Get involved: send your pictures, video, news and views by texting WO to 80360, or contact us here
Meet Freddie, the little boy who can't be hugged
A boy aged nine months, whose Watford mother is unable to hug him due to a rare skin condition, is "as delicate as a butterfly wing".
Freddie Algate, of Crossmead, was diagnosed with Epidermolysis Bullosa (EB) when he was born at Watford General Hospital last year.
His mother, Jenna Havlin (pictured), said none of Freddie’s family has the condition, which leads to very fragile skin that can break easily, resulting in painful blisters, open wounds and sores.
The 25-year-old said: "He was born with no skin on his hands and feet, and it took us 24 hours to find out what the condition was. None of us had seen anything like it before."
A consultant from Great Ormond Street Hospital had to be brought into Watford General to assess Freddie’s rare condition.
Ms Havlin said: "His skin was gone on his feet. It was down to the last layer before the muscle and his hands were just clusters of skin."
Freddie lives with his mother, his six-year-old sister, Sophie, and his father, Nick Algate.
There are many types of EB and while Freddie does not have the most severe form of the condition, he does have the most serious sub-type.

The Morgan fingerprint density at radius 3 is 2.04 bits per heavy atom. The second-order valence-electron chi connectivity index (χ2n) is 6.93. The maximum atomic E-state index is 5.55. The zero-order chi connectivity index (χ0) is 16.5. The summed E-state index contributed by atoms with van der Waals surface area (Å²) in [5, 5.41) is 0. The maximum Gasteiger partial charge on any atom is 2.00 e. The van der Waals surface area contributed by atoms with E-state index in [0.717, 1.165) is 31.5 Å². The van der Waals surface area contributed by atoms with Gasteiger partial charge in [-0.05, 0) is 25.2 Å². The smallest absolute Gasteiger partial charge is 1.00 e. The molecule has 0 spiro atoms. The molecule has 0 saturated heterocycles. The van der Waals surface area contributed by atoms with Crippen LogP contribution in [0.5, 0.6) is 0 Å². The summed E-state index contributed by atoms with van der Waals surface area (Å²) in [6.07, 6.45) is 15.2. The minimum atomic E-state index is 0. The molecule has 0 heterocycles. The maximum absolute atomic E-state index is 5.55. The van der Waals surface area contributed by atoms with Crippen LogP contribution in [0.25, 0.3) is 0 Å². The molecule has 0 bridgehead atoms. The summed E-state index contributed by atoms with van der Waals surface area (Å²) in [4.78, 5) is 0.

Ms Havlin said: "With his sub-type there are chances of living a normal life with the condition when he gets older, but it’s when they are younger they are the most delicate."
She added: "They say he is as delicate as a butterfly wing and with the condition, it’s all about prevention and managing it.
"I have to feel every bit of clothing to make sure it’s soft. I clean his blisters and dress the ones that are open. He has to wear bandages every day, which I dress myself.
"It’s like living a life of hell. While I think my child is well and there is nothing clinically wrong with his ability to do stuff, I can’t cuddle him and throw him up in the air and catch him like you can do with other babies. It’s terrible."
Ms Havlin, who has sought comfort and support from online community groups, said she wants to raise awareness of the condition and help those faced with the same challenges who do not know where to turn.
Freddie’s aunt, Victoria Algate, ran the London Marathon this year to raise money for Debra, a charity that supports those affected by EB.
To contribute to the charity’s work, visit www.justgiving.com/Victoria-Algate.
Comments are closed on this article.